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Usability and experience testing to refine an online intervention to prevent weight gain in new kidney transplant recipients

Research output: Contribution to journalArticlepeer-review

Ellen M Castle, James Greenwood , Joseph Chilcot, Sharlene A. Greenwood

Original languageEnglish
Pages (from-to)232-255
Number of pages24
JournalBritish Journal of Health Psychology
Volume26
Issue number1
Early online date15 Sep 2020
DOIs
Accepted/In press2 Aug 2020
E-pub ahead of print15 Sep 2020
PublishedFeb 2021

Bibliographical note

Funding Information: The authors would like to acknowledge the King’s College Hospital Clinical Research Facility and the assistance from SPIKA Ltd in the software development. The authors would like to acknowledge Dr Helen MacLaughlin and Giulia Dijk for their assistance with creating the ExeRTiOn online resource, alongside our kidney transplant recipients expert patients who contributed to the intervention design. EC is funded by a Kidney Research UK Allied Health Professional PhD Fellowship. SG is funded by a National Institute for Health Research/Health Education England (NIHR/HEE) Clinical Lectureship. The study was hosted by KCH NIHR Clinical Research Facility. This paper presents independent research funded by Kidney Research UK. The views expressed are those of the author(s) and not necessarily those of the NHS, the funders or the Department of Health. The funders did not have any role in study design; collection, analysis, and interpretation of data; writing the report; and the decision to submit the report for publication. Funding Information: The authors would like to acknowledge the King?s College Hospital Clinical Research Facility and the assistance from SPIKA Ltd in the software development. The authors would like to acknowledge Dr Helen MacLaughlin and Giulia Dijk for their assistance with creating the ExeRTiOn online resource, alongside our kidney transplant recipients expert patients who contributed to the intervention design. EC is funded by a Kidney Research UK Allied Health Professional PhD Fellowship. SG is funded by a National Institute for Health Research/Health Education England (NIHR/HEE) Clinical Lectureship. The study was hosted by KCH NIHR Clinical Research Facility. This paper presents independent research funded by Kidney Research UK. The views expressed are those of the author(s) and not necessarily those of the NHS, the funders or the Department of Health. The funders did not have any role in study design; collection, analysis, and interpretation of data; writing the report; and the decision to submit the report for publication. Publisher Copyright: © 2020 The Authors. British Journal of Health Psychology published by John Wiley & Sons Ltd on behalf of British Psychological Society Copyright: Copyright 2021 Elsevier B.V., All rights reserved.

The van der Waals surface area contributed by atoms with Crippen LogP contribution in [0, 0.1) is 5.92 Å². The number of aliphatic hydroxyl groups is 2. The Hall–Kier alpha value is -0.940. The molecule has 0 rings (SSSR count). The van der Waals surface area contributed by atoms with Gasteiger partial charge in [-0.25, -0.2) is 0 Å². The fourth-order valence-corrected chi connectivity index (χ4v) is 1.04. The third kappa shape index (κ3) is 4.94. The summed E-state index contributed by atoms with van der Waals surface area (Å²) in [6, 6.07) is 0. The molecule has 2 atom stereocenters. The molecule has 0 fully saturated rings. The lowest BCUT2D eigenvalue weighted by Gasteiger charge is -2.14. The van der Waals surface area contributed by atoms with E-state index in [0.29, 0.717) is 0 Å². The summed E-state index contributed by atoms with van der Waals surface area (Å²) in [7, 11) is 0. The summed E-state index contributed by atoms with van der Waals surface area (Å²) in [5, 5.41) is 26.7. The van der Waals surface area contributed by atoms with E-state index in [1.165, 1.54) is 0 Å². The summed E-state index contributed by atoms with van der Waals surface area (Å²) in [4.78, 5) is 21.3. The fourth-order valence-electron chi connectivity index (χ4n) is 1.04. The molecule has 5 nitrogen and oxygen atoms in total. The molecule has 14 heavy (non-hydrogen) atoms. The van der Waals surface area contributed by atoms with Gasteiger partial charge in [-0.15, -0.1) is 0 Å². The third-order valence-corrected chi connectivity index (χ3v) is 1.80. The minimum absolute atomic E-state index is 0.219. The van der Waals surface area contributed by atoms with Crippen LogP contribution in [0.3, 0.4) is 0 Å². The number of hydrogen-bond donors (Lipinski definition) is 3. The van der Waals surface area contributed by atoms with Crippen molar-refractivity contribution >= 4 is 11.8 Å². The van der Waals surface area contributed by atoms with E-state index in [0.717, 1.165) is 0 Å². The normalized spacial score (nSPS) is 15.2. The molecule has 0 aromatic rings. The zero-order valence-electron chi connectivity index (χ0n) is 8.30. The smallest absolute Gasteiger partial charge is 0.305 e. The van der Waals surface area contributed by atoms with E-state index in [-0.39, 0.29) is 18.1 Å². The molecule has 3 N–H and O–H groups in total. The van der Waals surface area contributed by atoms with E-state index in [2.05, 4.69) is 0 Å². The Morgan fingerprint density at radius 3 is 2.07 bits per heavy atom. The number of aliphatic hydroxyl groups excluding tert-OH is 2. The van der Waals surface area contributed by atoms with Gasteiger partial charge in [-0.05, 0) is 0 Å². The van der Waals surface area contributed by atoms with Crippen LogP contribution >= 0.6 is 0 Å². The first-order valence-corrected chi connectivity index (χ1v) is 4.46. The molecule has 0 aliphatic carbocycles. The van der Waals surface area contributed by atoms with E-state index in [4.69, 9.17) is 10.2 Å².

Documents

  • Castle_etalBJHP

    Castle_etalBJHP.pdf, 1.37 MB, application/pdf

    Uploaded date:16 Sep 2020

    Version:Final published version

King's Authors

Abstract

Objectives: Weight gain in the first year following kidney transplantation increases the risk of adverse health outcomes. Currently, there is no recognized intervention available to prevent weight gain after kidney transplantation. An online kidney transplant-specific resource, entitled Exercise in Renal Transplant Online (ExeRTiOn), has been co-created by a multi-professional team, including patients, to assist with weight prevention. This study aimed to evaluate patient and health care professional usability and experience of the ExeRTiOn online resource. Design: Qualitative study utilizing ‘Think-Aloud’ and semi-structured interviews. Methods: Participants (n = 17) were purposively sampled to include new kidney transplant recipients (n = 11) and transplant health care professionals (n = 6). Kidney transplant recipient participants were from a spread of physical activity levels based on scores from the General Practice Physical Activity Questionnaire (GPPAQ). ‘Think-Aloud’ interviews assessed the usability of ExeRTiOn. Semi-structured interviews explored participants’ experience of ExeRTiOn, weight gain, and physical activity. The data set were analysed thematically. Participant characteristics, including login data and self-reported body weight, were collected. Results: Data analyses identified valued intervention content and usability aspects which were summarized by two themes. The first theme ‘You need to know how to manage yourself’ included subthemes: (1) the resource filled a guidance gap, (2) expert patient content resonated, and (3) the importance of goal setting and monitoring progress. The second theme ‘room for improvement’ included subthemes: (2) web support and (2) content and operational change suggestions. Conclusions: Results have allowed for identification of potential areas for resource refinement. This has facilitated iterative enhancement of ExeRTiOn in preparation for a randomized controlled feasibility trial.

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